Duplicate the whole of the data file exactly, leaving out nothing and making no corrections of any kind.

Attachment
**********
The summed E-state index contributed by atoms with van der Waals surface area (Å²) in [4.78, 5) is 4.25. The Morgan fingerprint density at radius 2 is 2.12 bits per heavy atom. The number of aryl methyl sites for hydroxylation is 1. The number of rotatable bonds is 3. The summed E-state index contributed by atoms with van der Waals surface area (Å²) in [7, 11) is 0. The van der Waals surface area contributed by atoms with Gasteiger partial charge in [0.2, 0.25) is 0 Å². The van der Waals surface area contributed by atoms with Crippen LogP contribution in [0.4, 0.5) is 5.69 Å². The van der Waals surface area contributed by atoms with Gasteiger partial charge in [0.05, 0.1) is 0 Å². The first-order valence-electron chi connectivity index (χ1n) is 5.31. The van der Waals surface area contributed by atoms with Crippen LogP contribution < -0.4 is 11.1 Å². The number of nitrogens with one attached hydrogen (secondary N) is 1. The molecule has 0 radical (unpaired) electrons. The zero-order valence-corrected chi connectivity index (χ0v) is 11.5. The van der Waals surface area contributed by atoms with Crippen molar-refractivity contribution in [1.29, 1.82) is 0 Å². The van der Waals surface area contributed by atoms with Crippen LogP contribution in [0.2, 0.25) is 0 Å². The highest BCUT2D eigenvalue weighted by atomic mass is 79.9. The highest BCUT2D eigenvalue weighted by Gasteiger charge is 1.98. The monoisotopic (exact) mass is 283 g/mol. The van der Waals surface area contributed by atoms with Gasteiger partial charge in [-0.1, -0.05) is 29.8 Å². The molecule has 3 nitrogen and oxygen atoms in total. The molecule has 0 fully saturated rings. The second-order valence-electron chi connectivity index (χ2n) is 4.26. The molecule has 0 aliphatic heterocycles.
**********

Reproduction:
The summed E-state index contributed by atoms with van der Waals surface area (Å²) in [4.78, 5) is 4.25. The Morgan fingerprint density at radius 2 is 2.12 bits per heavy atom. The number of aryl methyl sites for hydroxylation is 1. The number of rotatable bonds is 3. The summed E-state index contributed by atoms with van der Waals surface area (Å²) in [7, 11) is 0. The van der Waals surface area contributed by atoms with Gasteiger partial charge in [0.2, 0.25) is 0 Å². The van der Waals surface area contributed by atoms with Crippen LogP contribution in [0.4, 0.5) is 5.69 Å². The van der Waals surface area contributed by atoms with Gasteiger partial charge in [0.05, 0.1) is 0 Å². The first-order valence-electron chi connectivity index (χ1n) is 5.31. The van der Waals surface area contributed by atoms with Crippen LogP contribution < -0.4 is 11.1 Å². The number of nitrogens with one attached hydrogen (secondary N) is 1. The molecule has 0 radical (unpaired) electrons. The zero-order valence-corrected chi connectivity index (χ0v) is 11.5. The van der Waals surface area contributed by atoms with Crippen molar-refractivity contribution in [1.29, 1.82) is 0 Å². The van der Waals surface area contributed by atoms with Crippen LogP contribution in [0.2, 0.25) is 0 Å². The highest BCUT2D eigenvalue weighted by atomic mass is 79.9. The highest BCUT2D eigenvalue weighted by Gasteiger charge is 1.98. The monoisotopic (exact) mass is 283 g/mol. The van der Waals surface area contributed by atoms with Gasteiger partial charge in [-0.1, -0.05) is 29.8 Å². The molecule has 3 nitrogen and oxygen atoms in total. The molecule has 0 fully saturated rings. The second-order valence-electron chi connectivity index (χ2n) is 4.26. The molecule has 0 aliphatic heterocycles.